Of six gender discrimination cases brought before the Supreme Court, RBG won five and thus earned added protections to women in various areas of everyday life. She ensured servicewomen enjoyed the same level of financial support as men in the military. She helped to end an Oklahoma law that set wildly different minimum drinking ages for men and women. And, she ensured that it was no longer ‘optional’ for women to serve on juries. A woman’s civic duties were to be just as important.
RBG Was The First Jewish Woman To Serve On The Supreme Court After 13 years as a senior judge, Bader Ginsburg was appointed to the Supreme Court by Bill Clinton in 1992. She was the first Jewish woman, and only the second woman ever, to earn a place on the most important judicial body in America. So if a case or law under the Constitution is elevated high enough, it’s presided and deliberated over by the Supreme Court. That can include anything from gay marriage, to abortion, to healthcare, to voting rights and every other issue in-between. What with the US being the most powerful country in the world, their rights can lead the way for rights around the world.
RBG Has Protected A Woman’s Right To Choose Time And Again In her hearing for the job on the Supreme Court, RBG made her beliefs clear: “It is essential to woman’s equality with man that she be the decision maker that her choice be controlling. If you impose restraints that impede her choice, you are disadavantaging her because of her sex.”
Her views on Roe v Wade, the case often tied to abortion rights in the US, were mixed, though that was based upon a belief that there were better ways to enshrine pro-choice laws. Now RBG is gone, a conservative replacement nominated by Trump could overturn these protections, and see more places look like Ohio: a state the size of Jordan with a population of 11.6 million. It has just eight abortion clinics.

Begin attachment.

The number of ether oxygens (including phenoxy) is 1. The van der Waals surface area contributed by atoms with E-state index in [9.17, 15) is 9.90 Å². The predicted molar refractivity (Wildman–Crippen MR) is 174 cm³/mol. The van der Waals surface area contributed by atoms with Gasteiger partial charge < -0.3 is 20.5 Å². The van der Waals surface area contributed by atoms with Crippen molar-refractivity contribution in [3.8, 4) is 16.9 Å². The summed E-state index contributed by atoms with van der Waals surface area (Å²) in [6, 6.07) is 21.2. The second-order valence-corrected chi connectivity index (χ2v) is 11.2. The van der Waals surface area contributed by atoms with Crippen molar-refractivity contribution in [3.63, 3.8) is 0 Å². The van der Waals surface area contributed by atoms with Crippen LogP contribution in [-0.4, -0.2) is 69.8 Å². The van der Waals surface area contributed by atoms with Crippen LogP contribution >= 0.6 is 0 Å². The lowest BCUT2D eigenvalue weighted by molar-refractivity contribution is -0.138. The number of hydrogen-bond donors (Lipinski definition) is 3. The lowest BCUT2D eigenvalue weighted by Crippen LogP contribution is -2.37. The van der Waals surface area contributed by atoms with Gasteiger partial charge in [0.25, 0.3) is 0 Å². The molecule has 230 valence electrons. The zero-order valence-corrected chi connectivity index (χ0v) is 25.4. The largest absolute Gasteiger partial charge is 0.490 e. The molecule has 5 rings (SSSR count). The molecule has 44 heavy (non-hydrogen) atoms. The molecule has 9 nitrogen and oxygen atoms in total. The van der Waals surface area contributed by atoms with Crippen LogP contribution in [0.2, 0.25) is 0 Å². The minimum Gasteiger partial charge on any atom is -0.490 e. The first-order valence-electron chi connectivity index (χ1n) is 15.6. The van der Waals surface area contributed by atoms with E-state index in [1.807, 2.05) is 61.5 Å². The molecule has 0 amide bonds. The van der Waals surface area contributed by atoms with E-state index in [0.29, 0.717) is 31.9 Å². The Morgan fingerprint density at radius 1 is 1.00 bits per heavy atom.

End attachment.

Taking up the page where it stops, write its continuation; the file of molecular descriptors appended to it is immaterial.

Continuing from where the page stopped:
RBG Knew That Trump’s Administration Could Endanger Women’s Rights “My most fervent wish is that I will not be replaced until a new president is installed”. According to a report by National Public Radio, these were some of the final words RBG dictated to her granddaughter before succumbing to pancreatic cancer, as she knew Trump’s administration would try force through a Supreme Court nominee to skew the conservative leaning of the body. For reference, Neil Gorsuch, the president’s first pick, was viewed with deep suspicion by liberals for siding with evangelical Christian sentiments: the sort of bakers that refuse to make cakes for gay weddings. And his second, Brett Kavanaugh, was alleged to have sexually assaulted several women, causing psychology professor Christine Blasey Ford to come forward and tearfully recount her ordeal in a public hearing before the world. This is the sort of administration we’re dealing with.
And despite RBG’s request, Trump’s team are already trying to push through their choice just 42 days before an election. Barack Obama was afforded no such luxury in picking a nominee 11 months before the 2016 election. It’s important, because, like Bader Ginsburg, a Supreme Court judge can serve a lifetime. They can spend it either protecting women and minorities, or dismantling civil rights to endanger them altogether.